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Depression’s defining symptom is anhedonia, the inability to feel, anticipate, or pursue pleasure. Chronic stress depletes the mesolimbic system of dopamine, generating anhedonia. The link between childhood adversity and adult depression involves both organizational effects on the developing mesolimbic system and elevated adult glucocorticoid levels, which can deplete dopamine.
 
Chapter 3 discusses some unsettling research—stick your average person in a brain scanner, and show him a picture of someone of another race for only a tenth of a second. This is too fast for him to be aware of what he saw. But thanks to that anatomical shortcut, the amygdala knows . . . and activates. In contrast, show the picture for a longer time. Again the amygdala activates, but then the cognitive dlPFC does as well, inhibiting the amygdala—the effort to control what is for most people an unpalatable initial response.
 
As for testosterone, it's gotten a bum rap. Yes, it has tons to do with aggression but it doesn't cause aggression as much as sensitizes you to the environmental triggers of aggression.
 
Because it is the last to mature, by definition the frontal cortex is the brain region least constrained by genes and most sculpted by experience. This must be so, to be the supremely complex social species that we are. Ironically, it seems that the genetic program of human brain development has evolved to, as much as possible, free the frontal cortex from genes.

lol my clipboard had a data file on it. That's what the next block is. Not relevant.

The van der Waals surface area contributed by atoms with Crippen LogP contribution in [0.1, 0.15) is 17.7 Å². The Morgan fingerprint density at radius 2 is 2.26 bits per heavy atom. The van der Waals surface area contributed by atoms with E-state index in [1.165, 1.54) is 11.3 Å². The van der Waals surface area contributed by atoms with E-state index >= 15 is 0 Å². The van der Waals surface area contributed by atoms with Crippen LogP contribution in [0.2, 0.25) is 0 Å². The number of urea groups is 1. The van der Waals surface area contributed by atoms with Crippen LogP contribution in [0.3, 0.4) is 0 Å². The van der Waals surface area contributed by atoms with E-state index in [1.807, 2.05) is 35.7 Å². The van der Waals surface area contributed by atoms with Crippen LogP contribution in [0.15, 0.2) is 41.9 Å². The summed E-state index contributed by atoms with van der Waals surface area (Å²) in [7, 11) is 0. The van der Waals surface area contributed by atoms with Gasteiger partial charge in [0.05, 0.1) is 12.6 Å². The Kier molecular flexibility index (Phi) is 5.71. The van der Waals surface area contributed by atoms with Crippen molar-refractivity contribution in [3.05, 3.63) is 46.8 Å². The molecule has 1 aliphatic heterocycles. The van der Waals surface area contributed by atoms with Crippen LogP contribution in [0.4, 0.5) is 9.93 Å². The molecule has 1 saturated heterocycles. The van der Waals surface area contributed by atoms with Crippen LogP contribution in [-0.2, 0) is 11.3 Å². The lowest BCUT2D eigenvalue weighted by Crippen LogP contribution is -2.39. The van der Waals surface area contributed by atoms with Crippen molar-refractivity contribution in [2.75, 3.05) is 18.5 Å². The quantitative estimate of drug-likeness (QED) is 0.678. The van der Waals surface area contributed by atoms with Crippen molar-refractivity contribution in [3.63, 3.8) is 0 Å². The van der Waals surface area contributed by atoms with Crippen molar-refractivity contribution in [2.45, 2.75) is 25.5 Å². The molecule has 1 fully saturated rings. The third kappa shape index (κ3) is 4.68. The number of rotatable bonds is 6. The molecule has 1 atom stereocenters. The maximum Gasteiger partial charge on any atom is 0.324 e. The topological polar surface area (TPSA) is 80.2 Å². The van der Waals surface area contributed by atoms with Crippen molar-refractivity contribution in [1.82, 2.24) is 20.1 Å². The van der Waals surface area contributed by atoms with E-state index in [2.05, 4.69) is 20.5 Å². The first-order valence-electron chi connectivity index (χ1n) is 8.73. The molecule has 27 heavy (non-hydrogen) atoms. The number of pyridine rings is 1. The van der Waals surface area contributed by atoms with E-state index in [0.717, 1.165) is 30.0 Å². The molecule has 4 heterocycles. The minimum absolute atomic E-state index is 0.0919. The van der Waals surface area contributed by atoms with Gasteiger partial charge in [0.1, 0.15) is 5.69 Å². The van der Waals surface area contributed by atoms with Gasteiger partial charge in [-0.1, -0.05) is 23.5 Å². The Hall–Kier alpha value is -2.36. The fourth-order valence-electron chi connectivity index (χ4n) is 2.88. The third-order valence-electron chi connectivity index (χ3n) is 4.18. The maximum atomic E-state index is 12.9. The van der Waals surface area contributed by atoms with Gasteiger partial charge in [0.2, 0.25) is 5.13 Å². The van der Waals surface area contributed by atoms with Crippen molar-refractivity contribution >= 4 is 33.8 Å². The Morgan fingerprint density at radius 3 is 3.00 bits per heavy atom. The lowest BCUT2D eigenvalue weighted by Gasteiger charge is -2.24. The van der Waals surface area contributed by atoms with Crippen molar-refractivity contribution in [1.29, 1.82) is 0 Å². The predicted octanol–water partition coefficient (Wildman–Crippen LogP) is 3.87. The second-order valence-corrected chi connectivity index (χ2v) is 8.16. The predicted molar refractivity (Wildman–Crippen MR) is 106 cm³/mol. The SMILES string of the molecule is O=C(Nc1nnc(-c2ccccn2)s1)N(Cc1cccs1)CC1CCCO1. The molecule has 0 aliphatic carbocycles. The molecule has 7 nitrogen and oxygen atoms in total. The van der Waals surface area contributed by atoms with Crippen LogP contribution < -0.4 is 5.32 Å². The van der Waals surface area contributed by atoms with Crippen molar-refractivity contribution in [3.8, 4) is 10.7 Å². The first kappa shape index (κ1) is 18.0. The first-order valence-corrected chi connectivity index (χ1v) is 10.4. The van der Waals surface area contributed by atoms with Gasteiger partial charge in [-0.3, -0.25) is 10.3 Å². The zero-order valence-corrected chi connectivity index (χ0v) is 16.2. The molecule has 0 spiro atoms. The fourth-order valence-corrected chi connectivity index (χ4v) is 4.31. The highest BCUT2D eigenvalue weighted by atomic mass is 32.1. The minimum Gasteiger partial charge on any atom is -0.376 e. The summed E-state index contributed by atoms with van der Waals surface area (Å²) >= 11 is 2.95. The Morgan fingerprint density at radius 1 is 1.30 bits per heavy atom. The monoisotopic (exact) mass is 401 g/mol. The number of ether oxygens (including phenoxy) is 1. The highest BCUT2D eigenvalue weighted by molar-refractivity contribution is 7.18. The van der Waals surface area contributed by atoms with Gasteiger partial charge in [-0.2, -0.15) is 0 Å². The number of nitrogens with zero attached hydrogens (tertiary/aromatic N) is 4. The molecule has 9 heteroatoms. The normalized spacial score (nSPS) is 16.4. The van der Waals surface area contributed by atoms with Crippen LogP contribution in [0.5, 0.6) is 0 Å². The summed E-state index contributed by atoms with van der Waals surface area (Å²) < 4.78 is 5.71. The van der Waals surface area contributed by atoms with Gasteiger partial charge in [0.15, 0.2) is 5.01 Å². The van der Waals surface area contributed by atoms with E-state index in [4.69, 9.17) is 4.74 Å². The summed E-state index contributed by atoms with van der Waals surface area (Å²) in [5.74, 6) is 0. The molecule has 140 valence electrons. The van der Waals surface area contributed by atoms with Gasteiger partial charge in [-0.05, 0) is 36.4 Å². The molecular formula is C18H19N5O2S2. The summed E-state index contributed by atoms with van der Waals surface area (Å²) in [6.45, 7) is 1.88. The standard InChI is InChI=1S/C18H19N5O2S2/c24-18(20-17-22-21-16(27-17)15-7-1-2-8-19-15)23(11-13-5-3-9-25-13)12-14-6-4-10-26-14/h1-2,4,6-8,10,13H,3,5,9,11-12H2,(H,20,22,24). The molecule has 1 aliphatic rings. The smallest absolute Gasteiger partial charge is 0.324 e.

Lots of work has examined the genes involved, most broadly showing that variants that produce lowered dopamine signaling (less dopamine in the synapse, fewer dopamine receptors, or lower responsiveness of these receptors) are associated with sensation seeking, risk taking, attentional problems, and extroversion. Such individuals have to seek experiences of greater intensity to compensate for the blunted dopamine signaling.
 
My lab looks at the ability of stress hormones to kill brain cells, and basically we are trying to understand on a molecular level how a neuron dies after a stroke, a seizure, Alzheimer's, brain aging, and what these stress hormones do to make it worse.
 
The frontal cortex makes you do the harder thing when it’s the right thing to do.
 
Oxytocin, the luv hormone, makes us more prosocial to Us and worse to everyone else. That’s not generic prosociality. That’s ethnocentrism and xenophobia.
 
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